Factors which affect the magnitude of local scour depth at bridge piers are (1) velocity of the approach flow, (2) depth of flow, (3) width of the pier, (4) length of the pier if skewed to flow, (5) size and gradation of bed material, (6) angle of attack of the approach flow to the pier, (7) shape of the pier, (8) bed configuration, and (9) ice formation or jams and debris.
Most of the early work on the stability of pier riprap considers the size of the riprap stones and their ability to withstand high approach velocities and buoyant forces. Secondary currents induced by bridge piers cause high local boundary shear stresses, high local seepage gradients, and sediment erosion from the streambed surrounding the pier. The addition of riprap also changes the boundary stresses.
There are at least a dozen equations for sizing bridge pier riprap that can be considered for design (Lagasse et al. 2007, Melville and Coleman 2000). Typically, the stability of riprap is expressed in terms of the Stability Number, Nsc which is used in numerous equations to size riprap. This approach, which derives from the work of Isbash (1936) considers turbulence intensity to determine rock size (see Figure 11.2). Riprap stone size is designed using the critical velocity near the boundary where the riprap is placed. However, many of the pier riprap sizing equations are modified versions of bank or channel protection equations and, therefore, the use of this approach has limitations when applied at bridge piers because of the strongly turbulent flows near the base of a pier. Most of the remaining equations are based on threshold of motion criteria or empirical results of small-scale laboratory studies conducted under clear-water conditions with steady uniform flow.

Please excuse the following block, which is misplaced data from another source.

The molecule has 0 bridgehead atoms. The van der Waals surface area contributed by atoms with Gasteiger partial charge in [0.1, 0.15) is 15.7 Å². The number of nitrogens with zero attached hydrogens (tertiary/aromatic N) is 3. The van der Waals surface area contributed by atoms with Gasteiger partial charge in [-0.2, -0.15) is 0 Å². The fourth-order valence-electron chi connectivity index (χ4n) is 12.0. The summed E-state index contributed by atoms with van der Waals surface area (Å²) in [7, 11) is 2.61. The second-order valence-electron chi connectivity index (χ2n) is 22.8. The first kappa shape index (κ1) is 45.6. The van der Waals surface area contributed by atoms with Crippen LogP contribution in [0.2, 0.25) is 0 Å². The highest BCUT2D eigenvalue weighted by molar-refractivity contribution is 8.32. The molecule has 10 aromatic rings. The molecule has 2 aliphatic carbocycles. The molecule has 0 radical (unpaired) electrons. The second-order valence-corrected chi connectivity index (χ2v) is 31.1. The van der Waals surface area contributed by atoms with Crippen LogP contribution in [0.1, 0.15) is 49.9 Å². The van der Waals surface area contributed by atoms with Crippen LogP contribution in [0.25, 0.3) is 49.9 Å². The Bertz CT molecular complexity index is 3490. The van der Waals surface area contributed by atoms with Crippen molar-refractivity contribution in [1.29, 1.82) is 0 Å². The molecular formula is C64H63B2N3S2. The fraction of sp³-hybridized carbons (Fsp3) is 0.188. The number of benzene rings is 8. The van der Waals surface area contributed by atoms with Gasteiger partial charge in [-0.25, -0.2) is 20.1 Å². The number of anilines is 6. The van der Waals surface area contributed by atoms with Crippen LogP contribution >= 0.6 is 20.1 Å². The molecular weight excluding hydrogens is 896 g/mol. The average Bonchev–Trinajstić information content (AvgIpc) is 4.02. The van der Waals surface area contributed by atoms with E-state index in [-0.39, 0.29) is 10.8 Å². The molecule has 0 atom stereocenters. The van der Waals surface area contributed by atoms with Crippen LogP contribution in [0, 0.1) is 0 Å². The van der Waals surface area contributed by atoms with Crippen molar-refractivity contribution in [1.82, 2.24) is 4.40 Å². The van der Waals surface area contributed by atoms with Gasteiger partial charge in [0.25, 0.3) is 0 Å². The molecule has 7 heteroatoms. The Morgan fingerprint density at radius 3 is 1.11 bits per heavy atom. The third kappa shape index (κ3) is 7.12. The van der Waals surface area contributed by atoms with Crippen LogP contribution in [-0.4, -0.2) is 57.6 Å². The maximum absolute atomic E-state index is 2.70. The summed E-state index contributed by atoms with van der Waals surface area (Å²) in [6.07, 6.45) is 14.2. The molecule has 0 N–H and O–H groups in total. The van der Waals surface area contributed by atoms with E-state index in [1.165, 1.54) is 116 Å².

To determine the required size of stone for riprap at bridge piers, NCHRP Project 24-23 recommends using the rearranged Isbash equation from the Federal Highway Administration's Hydraulic Engineering Circular No. 23 (Second Edition) (Lagasse et al. 2001) to solve for the median stone diameter:
It is important that the velocity used in Equation 11.1 is representative of conditions in the immediate vicinity of the bridge pier including the constriction caused by the bridge. If the cross-section or channel average velocity, Vavg, is used, then it must be multiplied by factors that are a function of the shape of the pier and its location in the channel:
If a velocity is distribution available from stream tube or flow distribution output of a 1-D model or directly from a 2-D model, then only the pier shape coefficient should be used. The maximum velocity in the active channel Vmax is often used since the channel could shift and the highest velocity could impact any pier.
Once a design size is established, a standard gradation class can be selected, if design criteria and economic considerations permit. Using standard sizes the appropriate gradation can be achieved by selecting the next size larger size class, thereby creating a slightly over-designed riprap installation, but economically a less expensive one.
Riprap design methods typically yield a required size of stone that will result in stable performance under the design loadings. Because stone is produced and delivered in a range of sizes and shapes, the required size of stone is often stated in terms of a minimum allowable representative size. For pier scour protection, the designer specifies a minimum allowable d50 for the rock comprising the riprap, thus indicating the size for which 50% (by weight) of the particles are smaller. Stone sizes can also be specified in terms of weight (e.g., W50) using an accepted relationship between size and volume, and the known (or assumed) density of the particle.